Pancreatic cancer occurs when malignant cells begin to grow in the pancreas—the organ that secretes enzymes to aid digestion and hormones to regulate sugar metabolism. It is a difficult cancer to diagnose for the following reasons:
- Noticeable signs or symptoms are not present in the early stages of pancreatic cancer. As the cancer grows, symptoms may include:
- Pain in the middle or upper abdomen
- Yellowed skin and eyes
- Weakness or fatigue
- Appetite loss
- Nausea and vomiting
- Weight loss
- The signs of pancreatic cancer, when present, are like the signs of many other illnesses, including
- Polyps in the duodenum (the intestine next to the pancreas)
- Scarring or strictures in the pancreas
- Bile duct tumors or strictures
- Cysts of the pancreas and pseudocysts
- The pancreas is hidden behind other organs (such as the stomach, small intestine, liver, gallbladder, spleen, and bile ducts)
For these reasons, and because it spreads quickly, pancreatic cancer is serious and usually unaddressed until it has advanced in the abdomen. However, we're finding new ways to cure and manage this type of cancer, and the specialists at MedStar Health are experts in treating and managing pancreatic cancer.
Learn more about Pancreatic Cancer from Vinay Gupta, MD, in the video below:
- Most cases of pancreatic occur after age 60.
- Cigarette smokers are two to three times more likely than nonsmokers to develop pancreatic cancer.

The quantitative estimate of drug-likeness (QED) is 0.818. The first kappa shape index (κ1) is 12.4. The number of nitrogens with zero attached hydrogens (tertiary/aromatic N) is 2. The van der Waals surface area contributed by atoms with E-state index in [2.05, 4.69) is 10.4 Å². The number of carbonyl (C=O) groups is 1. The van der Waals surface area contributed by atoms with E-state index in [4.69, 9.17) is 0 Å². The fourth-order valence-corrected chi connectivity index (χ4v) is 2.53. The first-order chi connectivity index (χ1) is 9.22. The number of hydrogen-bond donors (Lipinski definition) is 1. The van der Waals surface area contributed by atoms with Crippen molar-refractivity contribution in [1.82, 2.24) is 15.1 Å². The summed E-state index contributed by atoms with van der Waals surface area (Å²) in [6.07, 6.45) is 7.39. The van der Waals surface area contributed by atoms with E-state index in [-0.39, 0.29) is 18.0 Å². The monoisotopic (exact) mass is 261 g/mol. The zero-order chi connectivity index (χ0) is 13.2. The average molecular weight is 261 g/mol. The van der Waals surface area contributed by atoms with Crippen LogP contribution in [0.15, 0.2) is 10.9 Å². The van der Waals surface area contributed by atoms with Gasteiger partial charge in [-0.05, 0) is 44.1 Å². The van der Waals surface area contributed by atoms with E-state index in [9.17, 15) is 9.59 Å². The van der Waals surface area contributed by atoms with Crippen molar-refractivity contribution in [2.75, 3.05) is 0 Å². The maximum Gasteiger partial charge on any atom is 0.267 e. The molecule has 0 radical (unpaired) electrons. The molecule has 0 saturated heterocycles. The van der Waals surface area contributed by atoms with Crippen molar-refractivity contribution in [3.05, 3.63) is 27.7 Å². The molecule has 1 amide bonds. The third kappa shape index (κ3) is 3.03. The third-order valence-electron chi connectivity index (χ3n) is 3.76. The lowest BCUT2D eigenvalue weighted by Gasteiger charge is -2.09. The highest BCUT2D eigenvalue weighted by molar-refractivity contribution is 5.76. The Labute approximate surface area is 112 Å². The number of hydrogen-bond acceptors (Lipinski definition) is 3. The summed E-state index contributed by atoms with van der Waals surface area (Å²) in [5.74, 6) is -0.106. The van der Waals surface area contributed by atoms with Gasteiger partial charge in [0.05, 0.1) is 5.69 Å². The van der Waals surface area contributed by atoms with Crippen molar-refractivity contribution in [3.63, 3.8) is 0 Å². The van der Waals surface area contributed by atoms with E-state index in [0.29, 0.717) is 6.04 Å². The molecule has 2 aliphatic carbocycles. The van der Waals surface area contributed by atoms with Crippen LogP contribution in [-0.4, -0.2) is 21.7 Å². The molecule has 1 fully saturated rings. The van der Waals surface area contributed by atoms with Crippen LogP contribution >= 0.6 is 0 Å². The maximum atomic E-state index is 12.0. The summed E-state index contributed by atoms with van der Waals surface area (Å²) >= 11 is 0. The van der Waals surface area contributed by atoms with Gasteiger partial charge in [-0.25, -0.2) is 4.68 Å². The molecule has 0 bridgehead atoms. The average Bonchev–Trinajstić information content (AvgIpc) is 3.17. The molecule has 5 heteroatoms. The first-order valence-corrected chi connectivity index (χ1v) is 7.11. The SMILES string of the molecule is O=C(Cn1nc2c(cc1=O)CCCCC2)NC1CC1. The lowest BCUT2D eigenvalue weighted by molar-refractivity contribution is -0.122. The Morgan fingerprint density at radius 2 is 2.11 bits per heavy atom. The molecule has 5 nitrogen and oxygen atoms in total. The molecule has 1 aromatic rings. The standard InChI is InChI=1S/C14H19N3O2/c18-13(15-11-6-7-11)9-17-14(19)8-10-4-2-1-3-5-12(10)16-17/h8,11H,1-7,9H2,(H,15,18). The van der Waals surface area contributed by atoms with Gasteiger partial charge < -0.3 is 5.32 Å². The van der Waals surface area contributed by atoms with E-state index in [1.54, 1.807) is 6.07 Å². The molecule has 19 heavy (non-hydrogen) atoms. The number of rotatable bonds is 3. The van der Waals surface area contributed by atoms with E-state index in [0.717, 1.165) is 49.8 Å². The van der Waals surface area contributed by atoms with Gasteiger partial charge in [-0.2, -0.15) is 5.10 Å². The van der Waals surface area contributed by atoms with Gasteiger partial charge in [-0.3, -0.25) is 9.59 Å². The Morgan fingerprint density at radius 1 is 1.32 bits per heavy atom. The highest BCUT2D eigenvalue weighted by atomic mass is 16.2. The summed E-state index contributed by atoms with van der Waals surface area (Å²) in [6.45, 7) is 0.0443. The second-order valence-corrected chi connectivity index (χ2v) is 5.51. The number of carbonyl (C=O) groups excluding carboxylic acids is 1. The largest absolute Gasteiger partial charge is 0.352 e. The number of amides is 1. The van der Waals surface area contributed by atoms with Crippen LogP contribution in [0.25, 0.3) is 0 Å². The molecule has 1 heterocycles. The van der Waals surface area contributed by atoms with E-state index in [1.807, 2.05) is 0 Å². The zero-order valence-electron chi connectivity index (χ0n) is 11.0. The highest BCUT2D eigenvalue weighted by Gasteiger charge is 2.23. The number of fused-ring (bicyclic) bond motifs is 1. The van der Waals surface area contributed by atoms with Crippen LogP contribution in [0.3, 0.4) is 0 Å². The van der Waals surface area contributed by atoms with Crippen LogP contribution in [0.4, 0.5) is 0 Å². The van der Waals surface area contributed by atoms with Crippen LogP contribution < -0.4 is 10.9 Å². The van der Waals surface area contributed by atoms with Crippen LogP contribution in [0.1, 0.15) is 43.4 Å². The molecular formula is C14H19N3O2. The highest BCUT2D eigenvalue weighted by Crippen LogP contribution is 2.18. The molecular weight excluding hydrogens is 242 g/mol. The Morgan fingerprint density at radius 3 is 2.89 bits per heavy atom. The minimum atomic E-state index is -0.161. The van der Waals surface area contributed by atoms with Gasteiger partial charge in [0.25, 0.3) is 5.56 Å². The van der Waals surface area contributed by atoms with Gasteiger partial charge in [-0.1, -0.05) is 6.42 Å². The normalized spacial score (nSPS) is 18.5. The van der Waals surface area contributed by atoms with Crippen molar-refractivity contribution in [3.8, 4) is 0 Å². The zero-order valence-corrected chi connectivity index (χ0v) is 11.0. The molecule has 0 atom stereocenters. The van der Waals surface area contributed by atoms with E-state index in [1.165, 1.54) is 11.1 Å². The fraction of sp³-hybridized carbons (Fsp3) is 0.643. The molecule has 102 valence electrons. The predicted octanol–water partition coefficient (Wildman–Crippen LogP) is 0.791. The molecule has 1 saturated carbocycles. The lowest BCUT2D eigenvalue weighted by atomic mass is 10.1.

- The disease is more common in men than women.
- African-Americans tend to get this cancer more often than individuals from other ethnic groups.
- People with diabetes have a greater risk, as do those with a history of chronic pancreatitis, a chronic inflammation of the pancreas.
- If you have immediate family members with a history of pancreatic, colorectal, or ovarian cancer, you have an increased risk.
Take these steps to lower your risk:
- If you smoke, quit.
- Maintain a healthy weight.
- Limit your consumption of pork, red meat, and processed meat-such as lunch meat, sausage, and bacon.
- Avoid cooking meats at high temperatures. Doing so can help reduce your exposure to harmful chemicals that are formed in high temperature cooking.
- Include at least five servings of fruits and vegetables in your daily diet.
At MedStar Health, we believe that a multidisciplinary approach is the only approach. Our specialists work together as a team to find a definitive diagnosis and create a treatment plan. Before your doctors make decisions about your treatment, however, they must know how far the cancer has spread. Our doctors specialize in looking at scans for signs of pancreatic cancer, as well as performing more in-depth diagnostic procedures. Any of the following will most likely be used to establish a diagnosis:
- Endoscopic ultrasound (EUS): Sound waves create images of body tissues where high-energy sound waves are bounced off internal tissues and organs; the echoes are then changed into pictures called sonograms. EUS can also guide the removal of tissue for biopsies/
- Laparoscopy: A laparoscope (a thin, lighted tube) is inserted through an incision in the abdominal wall to determine if the cancer is within the pancreas only or has spread to nearby tissues and if it can be removed by surgery later.
- Endoscopic retrograde cholangiopancreatography (ERCP): An x-ray of the ducts that carry bile from the liver to the gallbladder and from the gallbladder to the small intestine. Because pancreatic cancer can cause these ducts to narrow and block or slow the flow of bile, causing jaundice, the ERCP can detect this blockage. ERCP can also remove tissue for biopsies.